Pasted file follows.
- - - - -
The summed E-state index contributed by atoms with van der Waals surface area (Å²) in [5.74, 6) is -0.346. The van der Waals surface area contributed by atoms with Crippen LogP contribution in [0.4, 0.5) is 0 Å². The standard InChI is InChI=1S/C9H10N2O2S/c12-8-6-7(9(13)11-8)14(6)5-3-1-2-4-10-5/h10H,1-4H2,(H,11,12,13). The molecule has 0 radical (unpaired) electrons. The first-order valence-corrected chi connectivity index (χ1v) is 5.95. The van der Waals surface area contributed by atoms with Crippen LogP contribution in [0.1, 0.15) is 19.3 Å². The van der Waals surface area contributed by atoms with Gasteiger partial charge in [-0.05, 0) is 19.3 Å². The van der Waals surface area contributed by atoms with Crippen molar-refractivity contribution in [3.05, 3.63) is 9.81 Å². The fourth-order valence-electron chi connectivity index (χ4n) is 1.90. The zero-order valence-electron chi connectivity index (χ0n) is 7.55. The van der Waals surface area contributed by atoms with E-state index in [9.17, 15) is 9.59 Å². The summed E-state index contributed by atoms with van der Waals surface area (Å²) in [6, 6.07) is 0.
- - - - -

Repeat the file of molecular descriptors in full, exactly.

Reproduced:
The summed E-state index contributed by atoms with van der Waals surface area (Å²) in [5.74, 6) is -0.346. The van der Waals surface area contributed by atoms with Crippen LogP contribution in [0.4, 0.5) is 0 Å². The standard InChI is InChI=1S/C9H10N2O2S/c12-8-6-7(9(13)11-8)14(6)5-3-1-2-4-10-5/h10H,1-4H2,(H,11,12,13). The molecule has 0 radical (unpaired) electrons. The first-order valence-corrected chi connectivity index (χ1v) is 5.95. The van der Waals surface area contributed by atoms with Crippen LogP contribution in [0.1, 0.15) is 19.3 Å². The van der Waals surface area contributed by atoms with Gasteiger partial charge in [-0.05, 0) is 19.3 Å². The van der Waals surface area contributed by atoms with Crippen molar-refractivity contribution in [3.05, 3.63) is 9.81 Å². The fourth-order valence-electron chi connectivity index (χ4n) is 1.90. The zero-order valence-electron chi connectivity index (χ0n) is 7.55. The van der Waals surface area contributed by atoms with E-state index in [9.17, 15) is 9.59 Å². The summed E-state index contributed by atoms with van der Waals surface area (Å²) in [6, 6.07) is 0.